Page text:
Maybe you are like me, and you are setting up a Windows 10
base image for use in a VDI deployment, such as XenDesktop or VMWare View, or
maybe you just want these goofy applications removed for your Base image for
I’ve found that these apps, while useful in some cases, can
look very unprofessional, and in many cases, they won’t even be useful in
whatever environment you are putting them in.
Arguments for or against keeping the apps is outside of the
scope of this article. I’m only here to provide you with the option.
Make sure that you have DNS configured with the correct FQDN before proceeding.
Generate a Private Key
Generate a Private Key
openssl genrsa 2048
Generate a Request
openssl req -new
-key wiki.key -sha256 > wiki.csr
The important thing on the openssl Req is that you get your common name right. If your server has multiple DNS names, you will need to look into specifying your Subject Alternate Names. Currently not covered in this howto.
Sometimes I'll be
working on a project, and I'll find myself in need to share a single file over
http. For instance, I may need to test that a program or script is correctly
grabbing files over http with Invoke-WebRequest, or curl. I may need to quickly
have a file upload available, and the only reliable way is via an http server
(polycom certificates for example)
I don't want to
setup IIS, WAMP, or anything permanent, I just need a quick webserver on a
single port temporarily.
For this, I will use
To continue on with
the use cases below, head over to https://nmap.org/ncat/
and download nmap. For this example, place the ncat.exe in the Directory you
are going to be running the script from, as well as any files you are wishing
to serve up.
As a sysadmin, one pet peeve of mine would be the inconsistency of group policy. Often, I find the description of a policy doesn't match the observed behavior when used.
Take for instance the following Windows Store policy.
From the description, I felt safe assuming that this would only disable the offer from appearing and pestering the end user.
The unintended side effect was that the update from Windows 10 version 1511 to version 1607 was registering as unneeded in SCCM.
Over the years I've seen dozens of such inconsistencies. As I discover them, I will change the policies to reflect the new understanding, and add a comment as to why, perhaps to warn my fellow colleagues who are looking at something after me, and often just to warn myself. It may have been years since I have set the policy, and there are plenty of rather obscure places to venture within Group Policy.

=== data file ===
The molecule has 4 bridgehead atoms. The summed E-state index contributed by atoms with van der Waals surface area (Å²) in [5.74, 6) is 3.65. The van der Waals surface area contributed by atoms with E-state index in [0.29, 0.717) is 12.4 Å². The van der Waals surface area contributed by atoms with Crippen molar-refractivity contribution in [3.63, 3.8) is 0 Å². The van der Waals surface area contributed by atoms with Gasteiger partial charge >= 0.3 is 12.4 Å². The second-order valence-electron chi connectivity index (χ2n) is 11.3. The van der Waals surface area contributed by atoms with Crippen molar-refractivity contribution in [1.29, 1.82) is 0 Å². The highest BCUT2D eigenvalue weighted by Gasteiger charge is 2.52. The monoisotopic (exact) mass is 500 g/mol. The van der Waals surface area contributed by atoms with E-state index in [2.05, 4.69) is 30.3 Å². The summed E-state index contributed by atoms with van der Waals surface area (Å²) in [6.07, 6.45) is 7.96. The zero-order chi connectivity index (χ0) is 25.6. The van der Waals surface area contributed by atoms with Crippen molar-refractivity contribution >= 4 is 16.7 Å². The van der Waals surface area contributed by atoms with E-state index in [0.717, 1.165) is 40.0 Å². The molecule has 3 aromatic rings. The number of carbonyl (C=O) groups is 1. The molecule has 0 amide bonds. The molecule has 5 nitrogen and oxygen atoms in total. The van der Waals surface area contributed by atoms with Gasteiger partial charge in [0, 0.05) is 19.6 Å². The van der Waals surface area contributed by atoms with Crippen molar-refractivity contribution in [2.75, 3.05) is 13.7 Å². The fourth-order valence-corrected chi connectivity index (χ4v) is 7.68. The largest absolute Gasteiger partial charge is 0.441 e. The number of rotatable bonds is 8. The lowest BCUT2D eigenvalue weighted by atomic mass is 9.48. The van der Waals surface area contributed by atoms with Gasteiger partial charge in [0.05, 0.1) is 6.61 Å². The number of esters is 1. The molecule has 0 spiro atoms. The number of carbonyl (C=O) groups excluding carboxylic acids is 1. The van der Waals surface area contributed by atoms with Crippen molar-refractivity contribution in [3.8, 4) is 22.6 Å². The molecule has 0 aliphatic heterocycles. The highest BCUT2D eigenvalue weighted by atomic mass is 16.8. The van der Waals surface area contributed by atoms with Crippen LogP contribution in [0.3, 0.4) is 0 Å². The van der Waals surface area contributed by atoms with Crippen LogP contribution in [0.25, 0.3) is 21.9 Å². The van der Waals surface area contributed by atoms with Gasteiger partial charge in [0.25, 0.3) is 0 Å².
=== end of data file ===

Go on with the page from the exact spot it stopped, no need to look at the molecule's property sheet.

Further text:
It sure would be nice if Microsoft would further standardize the wording of Group Policy. The double negatives can be mind boggling.
I'm sure I can't be the only one who has thought at one time or another, "Wait, So do I disable the enable this policy, or if I enable the policy and set the option to disabled, or... umm... what?"
If you are like me,
you have probably noticed that Google Chrome doesn't want to play nicely inside
of your VDI. In the recent years, Chrome has come a long way towards being more
enterprise friendly, but it isn't quite there yet.
We are going to
start this journey with the low hanging fruit. First off, you are going to want
to grab a copy of the following.
I've noticed many
complaints on the Citrix subreddit, as well as various comments about Direct
Write causing issues under certain conditions. The text will appear blurry, or
pixelated. I've seen this happen when using chrome over RDP or ICA. To mitigate this problem, the
--disable-direct-write seems to help.
Version 52 and above of the Chrome for
Work MSI have removed the --disable-direct-write flag. https://productforums.google.com/forum/#!topic/chrome/Q6QGBRvULbQ
Unfortunately, google does not publish old versions of the binary. I have a
working copy of an older version, if somebody needs it, email me at
the ADMX Templates on the Golden Image
For the ADMX
settings for Google Updater and Google Chrome, I have chosen to make these
particular changes to the Local Group policy of the Golden Image. Extract your
ADMX templates to %systemroot%\PolicyDefinitions.
en-us subfolder) goes into %systemroot%\PolicyDefinitions\en-US
Do the same for
GoogleUpdate.admx and GoogleUpdate.adml
When Dealing with VDI, I have noticed
that ADM templates have some issues with loading, whereas ADMX do not.
Local Group policy
launch gpedit.msc from the Golden image.
Chrome settings are
located under Administrative Templates -> Google -> Google Chrome
Update settings are
located under Administrative Templates -> Google -> Google Update
--disable-direct-write is missing in later versions of Chrome, I have found it
necessary to disable Google Update. If you choose not to do this, you run the
risk of Chrome updating to the latest version and making the text look ugly for
users of that image.
settings are necessary to disable automatic update:
Templates -> Google -> Google Update -> Applications
In order to ensure a
consistent user experience, there are various chrome flags that need to be set.
For our environment, I have narrowed this down to the following:
--disable-print-preview --disable-popup-blocking --disable-smooth-scrolling
--allow-no-sandbox-job --disable-gpu --disable-direct-write
have not found a reliable way to set these preferences for all users. I started
out by removing shortcuts for all users and replacing them with a shortcut to a
bat file with the chrome Icon.
Chrome seems to have some sort of
background daemon that dictates the installation of its shortcuts. Chrome
shortcuts do not behave in the standard way. In my case, I have tried deleting
them, but they will often show back up. This is just another one of those
bizarre Chrome specific quirks that seem specifically designed to annoy